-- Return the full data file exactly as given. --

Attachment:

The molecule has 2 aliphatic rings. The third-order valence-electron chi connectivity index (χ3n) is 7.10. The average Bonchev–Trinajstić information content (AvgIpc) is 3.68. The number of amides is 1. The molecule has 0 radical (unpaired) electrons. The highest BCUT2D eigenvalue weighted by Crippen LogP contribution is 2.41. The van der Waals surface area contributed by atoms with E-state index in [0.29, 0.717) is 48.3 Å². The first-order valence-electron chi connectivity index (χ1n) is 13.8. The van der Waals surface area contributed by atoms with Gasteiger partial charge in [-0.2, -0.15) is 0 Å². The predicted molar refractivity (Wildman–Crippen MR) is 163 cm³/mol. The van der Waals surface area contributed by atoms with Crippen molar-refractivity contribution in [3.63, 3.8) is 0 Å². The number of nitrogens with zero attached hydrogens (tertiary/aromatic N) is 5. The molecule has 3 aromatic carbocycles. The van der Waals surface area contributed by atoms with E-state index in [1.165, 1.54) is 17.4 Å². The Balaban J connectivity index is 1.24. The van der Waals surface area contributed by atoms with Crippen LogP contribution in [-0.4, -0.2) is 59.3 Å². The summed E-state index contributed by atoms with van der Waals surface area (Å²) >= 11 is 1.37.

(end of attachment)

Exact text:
The molecule has 2 aliphatic rings. The third-order valence-electron chi connectivity index (χ3n) is 7.10. The average Bonchev–Trinajstić information content (AvgIpc) is 3.68. The number of amides is 1. The molecule has 0 radical (unpaired) electrons. The highest BCUT2D eigenvalue weighted by Crippen LogP contribution is 2.41. The van der Waals surface area contributed by atoms with E-state index in [0.29, 0.717) is 48.3 Å². The first-order valence-electron chi connectivity index (χ1n) is 13.8. The van der Waals surface area contributed by atoms with Gasteiger partial charge in [-0.2, -0.15) is 0 Å². The predicted molar refractivity (Wildman–Crippen MR) is 163 cm³/mol. The van der Waals surface area contributed by atoms with Crippen molar-refractivity contribution in [3.63, 3.8) is 0 Å². The number of nitrogens with zero attached hydrogens (tertiary/aromatic N) is 5. The molecule has 3 aromatic carbocycles. The van der Waals surface area contributed by atoms with E-state index in [1.165, 1.54) is 17.4 Å². The Balaban J connectivity index is 1.24. The van der Waals surface area contributed by atoms with Crippen LogP contribution in [-0.4, -0.2) is 59.3 Å². The summed E-state index contributed by atoms with van der Waals surface area (Å²) >= 11 is 1.37.